Speedy Mentors Needed for Speed Mentoring at MLA/DLA 2014

The Development of Emerging and Aspiring Librarians (DEAL) Interest Group of MLA is looking for volunteer mentors for their speed mentoring session at MLA/DLA 2014.

The session is Friday, May 9, 2014 from 9:30-11:00am.

Contact Lindsay Sarin (lcsarin at umd.edu) if you would like to volunteer.

Not sure what “speed mentoring” is?
If you’ve ever heard of the concept of “speed dating,” this program is similar, but instead of finding a prospective date, mentees will be in search of a prospective mentor to guide them in their budding career in the library and information profession.  Participants will hear a brief talk on the importance of networking, be introduced to the prospective mentors, and then, will then have a number of 3 minute discussions with various mentors.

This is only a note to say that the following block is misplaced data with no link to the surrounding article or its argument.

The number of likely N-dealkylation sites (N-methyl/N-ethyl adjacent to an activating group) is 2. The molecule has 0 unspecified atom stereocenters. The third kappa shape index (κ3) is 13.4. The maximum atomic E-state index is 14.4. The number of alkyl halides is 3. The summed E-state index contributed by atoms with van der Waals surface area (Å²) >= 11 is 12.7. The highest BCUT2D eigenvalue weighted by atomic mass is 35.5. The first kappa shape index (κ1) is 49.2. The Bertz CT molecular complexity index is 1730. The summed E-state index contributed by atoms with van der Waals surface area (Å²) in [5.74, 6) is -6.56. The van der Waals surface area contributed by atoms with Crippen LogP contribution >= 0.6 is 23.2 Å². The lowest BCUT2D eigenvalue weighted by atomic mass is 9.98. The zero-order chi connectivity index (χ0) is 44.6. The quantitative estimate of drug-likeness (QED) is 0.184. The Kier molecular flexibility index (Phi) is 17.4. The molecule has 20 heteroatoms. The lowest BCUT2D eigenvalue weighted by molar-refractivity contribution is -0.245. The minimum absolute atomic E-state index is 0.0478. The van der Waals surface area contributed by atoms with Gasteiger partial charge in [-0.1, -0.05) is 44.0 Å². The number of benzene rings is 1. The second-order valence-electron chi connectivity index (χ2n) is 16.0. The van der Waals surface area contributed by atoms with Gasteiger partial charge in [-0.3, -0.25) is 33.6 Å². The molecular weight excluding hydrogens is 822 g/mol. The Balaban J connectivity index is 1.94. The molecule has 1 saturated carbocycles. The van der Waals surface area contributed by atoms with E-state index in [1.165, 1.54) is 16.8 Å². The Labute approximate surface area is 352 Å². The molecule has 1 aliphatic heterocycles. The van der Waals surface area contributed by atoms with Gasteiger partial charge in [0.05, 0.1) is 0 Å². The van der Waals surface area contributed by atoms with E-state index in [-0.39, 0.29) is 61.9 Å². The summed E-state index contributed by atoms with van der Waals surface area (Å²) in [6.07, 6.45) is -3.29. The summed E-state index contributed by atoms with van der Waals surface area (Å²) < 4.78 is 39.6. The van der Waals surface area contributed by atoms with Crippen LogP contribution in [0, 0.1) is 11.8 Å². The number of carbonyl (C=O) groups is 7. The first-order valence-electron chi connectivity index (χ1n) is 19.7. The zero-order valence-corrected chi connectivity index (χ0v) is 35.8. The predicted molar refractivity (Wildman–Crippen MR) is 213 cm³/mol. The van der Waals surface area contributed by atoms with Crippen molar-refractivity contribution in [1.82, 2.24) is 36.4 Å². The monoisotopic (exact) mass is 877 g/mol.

Mentees and mentors are encouraged to continue the discussions after the session, but this is not formal requirement.

Call for Proposals: ACRL MD’s “Library Secrets”

Did you have great plans, that didn’t quite pan out the way you expected? Have you taken time, money, and effort and pushed it toward something that wasn’t nearly as successful as you’d hoped? What did you do in response? ACRL MD’s “Library Secrets” program is looking for presenters that will be able to share how they overcame an unsuccessful program, event, or other library initiative.

Interested in sharing? Submit your proposal now!

For first consideration, please submit your proposal by Tuesday, October 15th.